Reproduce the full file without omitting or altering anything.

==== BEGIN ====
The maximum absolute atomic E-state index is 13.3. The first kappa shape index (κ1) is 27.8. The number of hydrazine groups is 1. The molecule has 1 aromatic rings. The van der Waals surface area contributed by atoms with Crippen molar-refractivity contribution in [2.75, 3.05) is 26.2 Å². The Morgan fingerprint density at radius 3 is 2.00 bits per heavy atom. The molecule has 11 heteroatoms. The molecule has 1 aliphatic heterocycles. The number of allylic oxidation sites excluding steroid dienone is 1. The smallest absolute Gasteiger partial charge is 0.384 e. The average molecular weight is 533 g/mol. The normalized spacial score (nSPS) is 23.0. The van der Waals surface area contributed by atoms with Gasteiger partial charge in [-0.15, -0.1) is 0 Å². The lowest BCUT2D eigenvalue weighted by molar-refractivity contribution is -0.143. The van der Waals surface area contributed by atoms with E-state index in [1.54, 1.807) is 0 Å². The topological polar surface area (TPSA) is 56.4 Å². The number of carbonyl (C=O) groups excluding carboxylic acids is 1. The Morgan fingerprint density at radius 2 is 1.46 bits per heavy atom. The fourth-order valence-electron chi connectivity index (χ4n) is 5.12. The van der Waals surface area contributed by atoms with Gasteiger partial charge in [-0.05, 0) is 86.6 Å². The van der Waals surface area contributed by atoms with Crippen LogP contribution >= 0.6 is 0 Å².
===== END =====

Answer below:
The maximum absolute atomic E-state index is 13.3. The first kappa shape index (κ1) is 27.8. The number of hydrazine groups is 1. The molecule has 1 aromatic rings. The van der Waals surface area contributed by atoms with Crippen molar-refractivity contribution in [2.75, 3.05) is 26.2 Å². The Morgan fingerprint density at radius 3 is 2.00 bits per heavy atom. The molecule has 11 heteroatoms. The molecule has 1 aliphatic heterocycles. The number of allylic oxidation sites excluding steroid dienone is 1. The smallest absolute Gasteiger partial charge is 0.384 e. The average molecular weight is 533 g/mol. The normalized spacial score (nSPS) is 23.0. The van der Waals surface area contributed by atoms with Gasteiger partial charge in [-0.15, -0.1) is 0 Å². The lowest BCUT2D eigenvalue weighted by molar-refractivity contribution is -0.143. The van der Waals surface area contributed by atoms with E-state index in [1.54, 1.807) is 0 Å². The topological polar surface area (TPSA) is 56.4 Å². The number of carbonyl (C=O) groups excluding carboxylic acids is 1. The Morgan fingerprint density at radius 2 is 1.46 bits per heavy atom. The fourth-order valence-electron chi connectivity index (χ4n) is 5.12. The van der Waals surface area contributed by atoms with Gasteiger partial charge in [-0.05, 0) is 86.6 Å². The van der Waals surface area contributed by atoms with Crippen LogP contribution >= 0.6 is 0 Å².